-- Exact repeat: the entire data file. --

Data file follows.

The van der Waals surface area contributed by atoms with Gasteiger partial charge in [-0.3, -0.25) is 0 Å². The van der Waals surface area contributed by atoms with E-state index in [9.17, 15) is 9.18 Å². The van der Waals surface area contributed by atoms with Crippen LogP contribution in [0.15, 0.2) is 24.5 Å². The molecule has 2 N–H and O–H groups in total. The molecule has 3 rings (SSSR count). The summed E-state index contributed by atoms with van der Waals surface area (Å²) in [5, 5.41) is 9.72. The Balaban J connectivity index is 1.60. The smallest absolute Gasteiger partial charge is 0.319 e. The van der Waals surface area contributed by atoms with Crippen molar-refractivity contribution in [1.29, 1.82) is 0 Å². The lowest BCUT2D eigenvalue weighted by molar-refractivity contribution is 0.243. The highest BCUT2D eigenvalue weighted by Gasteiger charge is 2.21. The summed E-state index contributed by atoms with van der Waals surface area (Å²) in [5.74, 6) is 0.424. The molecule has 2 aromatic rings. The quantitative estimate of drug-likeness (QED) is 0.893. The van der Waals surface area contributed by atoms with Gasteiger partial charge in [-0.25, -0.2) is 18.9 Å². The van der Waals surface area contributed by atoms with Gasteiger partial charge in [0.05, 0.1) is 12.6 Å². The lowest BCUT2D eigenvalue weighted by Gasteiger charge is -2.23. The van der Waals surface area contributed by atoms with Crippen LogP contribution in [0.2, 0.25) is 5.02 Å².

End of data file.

The van der Waals surface area contributed by atoms with Gasteiger partial charge in [-0.3, -0.25) is 0 Å². The van der Waals surface area contributed by atoms with E-state index in [9.17, 15) is 9.18 Å². The van der Waals surface area contributed by atoms with Crippen LogP contribution in [0.15, 0.2) is 24.5 Å². The molecule has 2 N–H and O–H groups in total. The molecule has 3 rings (SSSR count). The summed E-state index contributed by atoms with van der Waals surface area (Å²) in [5, 5.41) is 9.72. The Balaban J connectivity index is 1.60. The smallest absolute Gasteiger partial charge is 0.319 e. The van der Waals surface area contributed by atoms with Crippen molar-refractivity contribution in [1.29, 1.82) is 0 Å². The lowest BCUT2D eigenvalue weighted by molar-refractivity contribution is 0.243. The highest BCUT2D eigenvalue weighted by Gasteiger charge is 2.21. The summed E-state index contributed by atoms with van der Waals surface area (Å²) in [5.74, 6) is 0.424. The molecule has 2 aromatic rings. The quantitative estimate of drug-likeness (QED) is 0.893. The van der Waals surface area contributed by atoms with Gasteiger partial charge in [-0.25, -0.2) is 18.9 Å². The van der Waals surface area contributed by atoms with Gasteiger partial charge in [0.05, 0.1) is 12.6 Å². The lowest BCUT2D eigenvalue weighted by Gasteiger charge is -2.23. The van der Waals surface area contributed by atoms with Crippen LogP contribution in [0.2, 0.25) is 5.02 Å².